Stormwater Management is any plan or program implemented to maintain the quality and quantity of stormwater runoff to pre-development levels.

The City of Cuyahoga Falls continues to focus on resolving existing community flooding, erosion, and water quality problems and works to address the impact of current and future development in the city through city-wide and regional watershed stormwater management. This allows the city to consolidate resources and partner with overlapping communities that share the watershed. 

New Development

All new developments must comply with city codes and regulations including the City of Cuyahoga Falls Development Code. Commercial developments over one acre must also meet Ohio EPA and Summit County Soil and Water Conservation District regulations.

Additional Resources

Stormwater Inspections

In 2004, the city began offering residential inspections in accordance with ordinances 141-2004 and 142-2004; to identify and eliminate sources of clean water entering the sanitary sewer system. This inflow and infiltration of clean water into the sanitary system can cause basement backups during heavy rain events. To find out more about Stormwater inspection, visit the Stormwater Inspection program page.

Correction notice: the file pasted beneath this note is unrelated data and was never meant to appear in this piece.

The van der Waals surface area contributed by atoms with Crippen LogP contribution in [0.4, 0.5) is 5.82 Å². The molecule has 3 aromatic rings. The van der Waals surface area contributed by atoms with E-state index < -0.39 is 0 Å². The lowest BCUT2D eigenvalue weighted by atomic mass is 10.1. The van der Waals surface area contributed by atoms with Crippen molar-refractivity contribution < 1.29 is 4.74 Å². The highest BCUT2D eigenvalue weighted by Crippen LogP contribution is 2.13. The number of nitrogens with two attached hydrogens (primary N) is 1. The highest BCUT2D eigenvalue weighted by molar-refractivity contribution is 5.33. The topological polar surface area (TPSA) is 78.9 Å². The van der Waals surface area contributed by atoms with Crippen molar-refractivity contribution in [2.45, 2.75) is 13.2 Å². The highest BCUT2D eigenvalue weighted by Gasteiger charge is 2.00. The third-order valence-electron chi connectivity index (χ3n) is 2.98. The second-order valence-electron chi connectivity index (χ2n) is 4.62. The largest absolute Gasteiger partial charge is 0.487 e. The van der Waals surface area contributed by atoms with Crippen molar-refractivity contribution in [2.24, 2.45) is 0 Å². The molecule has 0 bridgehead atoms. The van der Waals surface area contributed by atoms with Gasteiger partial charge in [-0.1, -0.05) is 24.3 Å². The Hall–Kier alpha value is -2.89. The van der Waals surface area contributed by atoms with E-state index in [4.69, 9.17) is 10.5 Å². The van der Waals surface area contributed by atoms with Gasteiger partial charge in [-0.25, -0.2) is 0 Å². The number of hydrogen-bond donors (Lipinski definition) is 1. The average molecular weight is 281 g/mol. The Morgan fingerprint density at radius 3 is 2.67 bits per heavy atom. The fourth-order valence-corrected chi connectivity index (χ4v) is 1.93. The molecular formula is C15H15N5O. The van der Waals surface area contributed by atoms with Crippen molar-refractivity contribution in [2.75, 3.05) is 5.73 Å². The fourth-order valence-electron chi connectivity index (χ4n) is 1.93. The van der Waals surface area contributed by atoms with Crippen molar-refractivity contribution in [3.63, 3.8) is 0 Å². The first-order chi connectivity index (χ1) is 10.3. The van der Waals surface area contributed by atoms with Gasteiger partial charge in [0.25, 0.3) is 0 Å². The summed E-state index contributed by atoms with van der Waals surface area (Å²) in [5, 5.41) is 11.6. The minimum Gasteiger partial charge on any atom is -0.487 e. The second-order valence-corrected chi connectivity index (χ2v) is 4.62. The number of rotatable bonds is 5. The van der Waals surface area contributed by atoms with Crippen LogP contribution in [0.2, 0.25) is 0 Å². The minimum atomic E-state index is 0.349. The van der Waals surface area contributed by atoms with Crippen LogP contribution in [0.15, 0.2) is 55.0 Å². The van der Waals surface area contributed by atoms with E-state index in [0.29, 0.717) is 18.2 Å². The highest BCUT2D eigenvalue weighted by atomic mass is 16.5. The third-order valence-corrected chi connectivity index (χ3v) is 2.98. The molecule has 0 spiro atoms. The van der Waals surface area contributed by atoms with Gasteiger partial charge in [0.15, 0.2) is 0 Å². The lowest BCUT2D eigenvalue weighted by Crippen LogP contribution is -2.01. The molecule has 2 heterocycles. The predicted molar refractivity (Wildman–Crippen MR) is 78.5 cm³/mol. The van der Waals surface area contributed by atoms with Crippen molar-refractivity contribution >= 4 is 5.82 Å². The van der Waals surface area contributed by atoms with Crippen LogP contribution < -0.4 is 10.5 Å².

Septic Tank Owners

If your septic tank isn't functioning properly, septic wastes can leach out and drain into our streams and lakes, carrying waste products and bacteria, like E.Coli, right into our surface waters. According to an Ohio EPA study, Summit County lakes and streams have large amounts of E.Coli bacteria in them, which can cause humans and animals to get sick. Please take the time to complete this survey from our partners, the Summit Soil and Water Conservation District, so they can determine how to provide you with the information you need to help solve the septic waste problem. Summit Soil and Water Conservation District place all survey takers into a drawing for a free rain barrel. 


The most important component of Stormwater Management is public education, because storm runoff begins with individual landowners.

Stormwater runoff occurs when precipitation from rain or snowmelt flows over the ground. Impervious surfaces like rooftops, driveways, sidewalks, and streets prevent stormwater from naturally soaking into the ground.

Each of us live downstream from someone else and we are all affected by the quantity and quality of stormwater runnoff. Homeowners are responsible for managing stormwater and its affects on personal property.

This educational information is designed to responsibly and effectively address storm runoff and to minimize the impact on our neighbors' and our own homes. 

Educational Resources

Please call the Stormwater department with questions or more information on this important management system.